I have 2 versions of python installed, but cmake is using older version. How do I force cmake to use the newer version?
You may try either of these depending on what you need:
CMake >= 3.12
According to the changelog:
New “FindPython3” and “FindPython2” modules, as well as a new
“FindPython” module, have been added to provide a new way to locate
find_package(Python COMPONENTS Interpreter Development)
This module looks preferably for version 3 of Python. If not found,
version 2 is searched. To manage concurrent versions 3 and 2 of
Python, use FindPython3 and FindPython2 modules rather than this one.
CMake < 3.12
find_package(PythonInterp 2.7 REQUIRED) find_package(PythonLibs 2.7 REQUIRED)
Try to add
It might be a path problem?
Also could specify the path to your python library,use your version that you want:
cmake -DPYTHON_LIBRARIES=/Library/Frameworks/Python.framework/Versions/2.7/lib/libpython2.7.dylib .
I had a similar problem, and resolved it using Paul’s answer as a hint. I needed to use
python2.7 to compile an older library, but
cmake keeps picking up my
python3.2 libraries (and executable).
First, I ran
cmake with default options, then edited the
CMakeCache.txt file which it generated. I did it this way primarily because I didn’t know the proper
-D... incantations to cause
cmake to get the python library and include paths, etc right in the first place.
CmakeCache.txt, I found lines like this
Path to a program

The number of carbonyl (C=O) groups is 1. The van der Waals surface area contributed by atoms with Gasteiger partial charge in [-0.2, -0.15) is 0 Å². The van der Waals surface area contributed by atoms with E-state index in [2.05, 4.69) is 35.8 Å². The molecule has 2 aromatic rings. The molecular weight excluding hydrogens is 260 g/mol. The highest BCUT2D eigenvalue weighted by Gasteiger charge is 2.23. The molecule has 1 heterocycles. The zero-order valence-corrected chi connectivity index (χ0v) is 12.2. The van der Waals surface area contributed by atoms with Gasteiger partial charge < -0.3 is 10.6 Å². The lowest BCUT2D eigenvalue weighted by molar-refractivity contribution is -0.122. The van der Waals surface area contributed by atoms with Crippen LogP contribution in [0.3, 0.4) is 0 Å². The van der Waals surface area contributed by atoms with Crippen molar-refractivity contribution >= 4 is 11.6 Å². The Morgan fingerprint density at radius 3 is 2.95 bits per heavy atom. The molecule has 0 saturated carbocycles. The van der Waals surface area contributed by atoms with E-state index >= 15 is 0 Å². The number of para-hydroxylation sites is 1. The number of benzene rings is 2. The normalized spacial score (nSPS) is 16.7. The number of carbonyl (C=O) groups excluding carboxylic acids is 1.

Path to a directory
Path to a library
And replaced every occurrence of
python2.7. I also had to rename the
PYTHON_EXECUTABLE to use
python is a symlink to
python3.2 on my system.
Then I reran
cmake. Because it prefers its cached values to actually looking for the libraries, this should work in all cases. At least, it did in mine.
I use anaconda(python 2.7.8) as well as python 2.7.6.
-DPYTHON_EXECUTABLE:FILEPATH=$ANACONDA_HOME/bin, but version 1.4 found (weird:).
My solution is changing it to PYTHON_EXECUTABLE:
cmake -D CMAKE_BUILD_TYPE=RELEASE -D CMAKE_INSTALL_PREFIX=/usr/local -DBUILD_TIFF=ON -DPYTHON_LIBRARY=$ANACONDA_HOME/lib/libpython2.7.so -DPYTHON_INCLUDE_DIR=$ANACONDA_HOME/include/python2.7/ -DPYTHON_EXECUTABLE=$ANACONDA_HOME/bin/python
My use case was a rather large project in which C++ classes were made available to Python scripts via
Boost.Python. After having fought the various quirks of CMake’s Python interpreter and library detection, I finally gave up and rolled my own. My approach is based on a slightly after-edited version of the
python-config script that is sometimes (but not always!) put into a newly created virtual environment (see this SO post on
pyvenv for these issues, but I digress). This script is invoked by a small CMake snippet
pyconfig.cmake. Both are freely available from the GitHub repo cmake-python-config.
Warning: The scripts assume that you have a Python 3 interpreter in your
PATH. Detection of Python 2 is not attempted. The scripts do not attempt to find all installed versions of Python3 either.